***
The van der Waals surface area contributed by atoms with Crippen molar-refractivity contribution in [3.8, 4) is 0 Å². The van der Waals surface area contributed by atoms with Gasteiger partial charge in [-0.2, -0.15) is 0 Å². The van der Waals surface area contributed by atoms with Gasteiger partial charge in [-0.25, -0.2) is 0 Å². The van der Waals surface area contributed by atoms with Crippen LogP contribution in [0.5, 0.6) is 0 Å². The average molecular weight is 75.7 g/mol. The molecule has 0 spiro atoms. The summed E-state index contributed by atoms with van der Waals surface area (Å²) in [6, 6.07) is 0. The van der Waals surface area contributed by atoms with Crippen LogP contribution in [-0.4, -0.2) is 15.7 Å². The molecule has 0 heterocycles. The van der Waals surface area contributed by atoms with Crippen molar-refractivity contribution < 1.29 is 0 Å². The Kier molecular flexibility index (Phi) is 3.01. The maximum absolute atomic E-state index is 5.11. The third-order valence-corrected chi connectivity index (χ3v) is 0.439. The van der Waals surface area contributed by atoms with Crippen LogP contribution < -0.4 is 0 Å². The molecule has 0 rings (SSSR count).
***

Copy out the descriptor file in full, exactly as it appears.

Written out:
The van der Waals surface area contributed by atoms with Crippen molar-refractivity contribution in [3.8, 4) is 0 Å². The van der Waals surface area contributed by atoms with Gasteiger partial charge in [-0.2, -0.15) is 0 Å². The van der Waals surface area contributed by atoms with Gasteiger partial charge in [-0.25, -0.2) is 0 Å². The van der Waals surface area contributed by atoms with Crippen LogP contribution in [0.5, 0.6) is 0 Å². The average molecular weight is 75.7 g/mol. The molecule has 0 spiro atoms. The summed E-state index contributed by atoms with van der Waals surface area (Å²) in [6, 6.07) is 0. The van der Waals surface area contributed by atoms with Crippen LogP contribution in [-0.4, -0.2) is 15.7 Å². The molecule has 0 heterocycles. The van der Waals surface area contributed by atoms with Crippen molar-refractivity contribution < 1.29 is 0 Å². The Kier molecular flexibility index (Phi) is 3.01. The maximum absolute atomic E-state index is 5.11. The third-order valence-corrected chi connectivity index (χ3v) is 0.439. The van der Waals surface area contributed by atoms with Crippen LogP contribution < -0.4 is 0 Å². The molecule has 0 rings (SSSR count).